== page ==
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Minnesota State University, Mankato
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Mentoring program helps Mankato retain teachers

College of Education partnership

A widely recognized and loudly applauded Mankato teacher mentoring program, made possible by a College of Education partnership, is stemming the tide of new-teacher turnover.

By Tanner Kent, Free Press Staff Writer [published in The Free Press, Mankato, MN, 8/16/2008]

Photos by John Cross
Lanette Olson, Bridget Weigt, Susan Levandowski, Kristin Dauk and Tracy Sexton.
Lanette Olson, Bridget Weigt, Susan Levandowski, Kristin Dauk and Tracy Sexton are (left to right) this year's mentors for Mankato Area Public Schools' teacher induction program. In Mankato the program has helped curb a steep turnover rate for teachers.

When Kristin Bro was interviewing for teaching jobs two years ago, there was something in particular that sold her on Mankato Area Public Schools.

But that something wasn't any of the obvious choices — location, money or benefits. Instead, Bro was looking for that certain something that, she thought, would ensure her success as a kindergarten teacher.

"I interviewed with a lot of other school districts," Bro said, "and one of the biggest questions for me was, 'Do you have a program for young teachers?'"

Bro's worries aren't isolated. In a burn-out occupation such as teaching, debates about retention and turnover rates are nothing new.

Even since the days of single-room schoolhouses and yardstick discipline, communities have been trying to find ways to hire — and then keep — good teachers.

Educators have long held that 50 percent of all teachers leave the profession after five years, and 15 percent leave after the first year. In 2006, a study by the National Education Association confirmed those numbers.

In 2007 alone, the National Commission on Teaching and America's Future estimated teacher turnover cost public schools more than $7 billion in administrative and hiring costs. The troubling economy and increasingly pressurized environment of classrooms have only tinted the discussion with more fervor.

But in Mankato, a widely recognized and loudly applauded teacher mentoring program is stemming the tide.

"Research shows that a number of excellent teachers leave the field in their first five years," said Cindy Amoroso, Mankato's curriculum director and a former mentor.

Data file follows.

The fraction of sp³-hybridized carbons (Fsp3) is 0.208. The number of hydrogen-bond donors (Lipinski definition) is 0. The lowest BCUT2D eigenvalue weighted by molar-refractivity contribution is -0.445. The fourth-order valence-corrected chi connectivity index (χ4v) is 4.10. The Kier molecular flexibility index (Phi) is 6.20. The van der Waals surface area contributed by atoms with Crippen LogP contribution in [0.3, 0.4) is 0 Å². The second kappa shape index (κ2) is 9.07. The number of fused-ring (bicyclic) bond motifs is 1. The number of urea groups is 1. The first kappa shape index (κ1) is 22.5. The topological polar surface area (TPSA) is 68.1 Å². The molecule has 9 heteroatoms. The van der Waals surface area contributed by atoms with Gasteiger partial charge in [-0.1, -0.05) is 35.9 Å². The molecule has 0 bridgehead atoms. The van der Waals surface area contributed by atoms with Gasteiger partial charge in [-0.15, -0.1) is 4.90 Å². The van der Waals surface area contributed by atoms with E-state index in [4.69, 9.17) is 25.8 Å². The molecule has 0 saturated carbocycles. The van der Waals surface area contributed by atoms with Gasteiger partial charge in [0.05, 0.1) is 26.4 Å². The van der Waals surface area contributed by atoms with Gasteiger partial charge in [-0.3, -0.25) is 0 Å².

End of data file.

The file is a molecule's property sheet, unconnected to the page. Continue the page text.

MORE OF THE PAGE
Stack of printed materials used to train new teachers.
Mentors undergo more than a year of training in order to help new teachers adjust to the classroom.

"There are many reasons for this, but one significant one is the lack of support they feel.

"Our program provides the necessary information and support about the district, its procedures and programs."

Mankato's programs consists, at the ground level, of five rotating teacher mentors on staggered three-year assignments. The mentors are regular district employees who are chosen from an application process. The position is full time and mentors receive their regular pay and benefits.

Those chosen as mentors are then trained in classroom support, from general advisement to curriculum integration to lesson plans, and act as both a colleague and friend to new teachers.

"Being a first-year mentor is like being a first-year teacher," said Kristin Dauk, an elementary mentor. "It takes a whole year just to learn the program."

When new teachers come to the Mankato Area School District — regardless of previous experience — they are automatically enrolled into the induction program.

It starts with an orientation session in late August and proceeds through the year with personal conferences, seminars and classroom observations. Discussions between the mentor and mentee are not shared with school administration, and the relationship is encouraged to be open and ongoing.

"The first year for any teacher is always the toughest," said special education mentor Lanette Olson. " You have a million questions and you just need that one person you can go to. Mentors can be that person."

Bro, who went through the mentoring program, said she chose Mankato because of all the support for teachers. Now beginning her third year of teaching, Bro said she appreciates even more the mindset that allows Mankato's mentoring program to flourish.

"It's just a team concept," Bro said. "Mankato does a great job of serving its students and its staff."

But the trouble is that teacher mentoring programs require a broad base of support. Some cashstrapped districts can't afford to let any teachers out of classroom time to become mentors.

Others don't have the administrative support in place to supervise and manage professional development programs. And still others don't have access to the kinds of higher education partnerships that have made Mankato's program so successful.

The district's collaborative effort with Minnesota State University allows for a handful of graduate students each year to substitute in a mentor's classroom. These teaching fellows are fully licensed, but considered students and are paid by the university and given free graduate-level tuition. In return, the mentors help place MSU students — as well as those at Bethany Lutheran and Gustavus Adolphus Colleges — into classrooms for field experience.

In 2007, the program earned a MnSCU award for community partnerships and was also hailed by Minnesota 2020 as the premier model for teacher induction. School districts from around the state have contacted Mankato about starting similar programs.

"The support of our administration and our partnership with MSU has been amazing," said Tracy Sexton, a middle and high school mentor. " We just couldn't do this without them."

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